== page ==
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Health Encylopedia

 
First trimester pregnancy
 
SubjectContents
Definition First trimester pregnancy is the early stage of pregnancy from conception to 12 weeks gestation, or about 14 weeks from the first day of the last normal menstrual period (LNMP).
Alternative Names Early pregnancy; Pregnant - first trimester
Causes, incidence, and risk factors Pregnancy is a normal condition and, in most situations, should not be approached as a problem or disease. A pregnancy begins with conception, when a sperm from a fertile male joins with an ovum (egg) of a fertile female. Any fertile female engaged in a sexual relationship with a fertile male is at risk of becoming pregnant.
Symptoms
  • Missed menstrual period(s)
  • Fatigue
  • Breast enlargement
  • or breast discomfort (tenderness)
  • Abdominal distention
  • Nausea/vomiting
  • Light-headedness or actual
  • fainting ( syncope )
  • Skin areas appearing abnormally dark or light
  • Signs and tests A pelvic examination may reveal an enlarged uterus, a bluish or purple coloration of the vaginal walls and cervix , and softening of the cervix. Weight changes are also noted (usually increased; decreased if nausea and vomiting are significant). The abdominal girth increases, and the fundus (top of the enlarged uterus) may be felt by touch (palpated). Tests include:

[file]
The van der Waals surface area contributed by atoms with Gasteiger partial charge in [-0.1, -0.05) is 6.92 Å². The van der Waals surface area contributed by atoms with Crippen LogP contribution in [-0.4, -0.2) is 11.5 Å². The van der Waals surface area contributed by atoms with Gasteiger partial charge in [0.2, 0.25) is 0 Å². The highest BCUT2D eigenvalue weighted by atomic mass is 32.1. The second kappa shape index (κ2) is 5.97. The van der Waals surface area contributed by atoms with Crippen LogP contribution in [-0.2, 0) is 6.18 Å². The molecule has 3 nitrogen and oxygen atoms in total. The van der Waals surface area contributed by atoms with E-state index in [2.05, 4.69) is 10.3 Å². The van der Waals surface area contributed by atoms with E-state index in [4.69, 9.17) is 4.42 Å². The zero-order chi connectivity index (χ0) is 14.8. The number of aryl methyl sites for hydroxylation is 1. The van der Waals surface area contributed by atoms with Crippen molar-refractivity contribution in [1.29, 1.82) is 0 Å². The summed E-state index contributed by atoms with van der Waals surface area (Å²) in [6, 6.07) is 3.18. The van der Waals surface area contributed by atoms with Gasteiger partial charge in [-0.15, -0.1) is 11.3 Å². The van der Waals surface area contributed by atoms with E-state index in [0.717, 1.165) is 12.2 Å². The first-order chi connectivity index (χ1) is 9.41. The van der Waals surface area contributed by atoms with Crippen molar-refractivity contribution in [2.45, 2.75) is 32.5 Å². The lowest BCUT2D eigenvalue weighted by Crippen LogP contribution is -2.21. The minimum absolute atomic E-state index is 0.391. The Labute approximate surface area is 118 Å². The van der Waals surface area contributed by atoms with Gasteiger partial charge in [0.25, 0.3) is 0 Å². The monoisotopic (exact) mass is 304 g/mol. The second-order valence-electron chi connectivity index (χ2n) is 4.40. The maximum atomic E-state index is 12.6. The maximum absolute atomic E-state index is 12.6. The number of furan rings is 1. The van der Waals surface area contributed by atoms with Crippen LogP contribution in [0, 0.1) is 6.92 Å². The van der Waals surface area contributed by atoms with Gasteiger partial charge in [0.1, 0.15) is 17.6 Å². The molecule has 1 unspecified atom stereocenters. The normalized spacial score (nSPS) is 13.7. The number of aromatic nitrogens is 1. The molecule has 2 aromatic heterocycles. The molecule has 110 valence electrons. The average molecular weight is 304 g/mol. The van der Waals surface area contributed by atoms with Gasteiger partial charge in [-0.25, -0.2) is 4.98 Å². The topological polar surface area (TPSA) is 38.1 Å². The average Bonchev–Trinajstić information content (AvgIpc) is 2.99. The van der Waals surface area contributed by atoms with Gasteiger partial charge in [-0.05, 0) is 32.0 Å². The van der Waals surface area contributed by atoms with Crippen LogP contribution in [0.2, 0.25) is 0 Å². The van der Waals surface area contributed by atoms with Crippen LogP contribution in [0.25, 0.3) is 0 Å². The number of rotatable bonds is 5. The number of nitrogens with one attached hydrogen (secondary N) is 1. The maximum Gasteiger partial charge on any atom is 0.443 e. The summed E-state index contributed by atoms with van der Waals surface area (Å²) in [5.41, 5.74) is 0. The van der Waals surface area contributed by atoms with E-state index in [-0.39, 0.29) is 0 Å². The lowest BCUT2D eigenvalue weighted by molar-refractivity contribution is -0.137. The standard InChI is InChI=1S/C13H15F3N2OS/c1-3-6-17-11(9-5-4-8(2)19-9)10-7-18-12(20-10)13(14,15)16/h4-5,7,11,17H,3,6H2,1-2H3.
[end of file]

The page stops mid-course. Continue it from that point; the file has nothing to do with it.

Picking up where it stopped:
• A positive urine and/or
  • serum HCG ( pregnancy test )
  • A
  • pregnancy ultrasound to confirm or check accurate dates for pregnancy Pregnancy may also alter the results of numerous laboratory tests.
    Treatment The majority of desired pregnancies in the United States are carried to term. Pregnancy is a naturally occurring function and, prior to modern medicine, was allowed to follow its own course. Also prior to modern medicine, infant and maternal mortality were high. It is now well understood that prenatal care results in significant improvement in the quality of the pregnancy and the outcome for the infant and mother. Modern prenatal care includes:
  • Good nutrition and health habits before and during pregnancy
  • Frequent prenatal examinations to detect early problems
  • Routine ultrasounds to detect fetal abnormalities and problems
  • Routine screening for:
  • Sexually transmitted diseases
  • Rubella
  • immunity
  • Blood type problems (Rh and ABO)
  • Diabetes
  • Genetic disorders if there is a family history or age of the mother indicates the need
  • Blood pressure
  • abnormalities
  • Urine protein
  • Women who choose to have an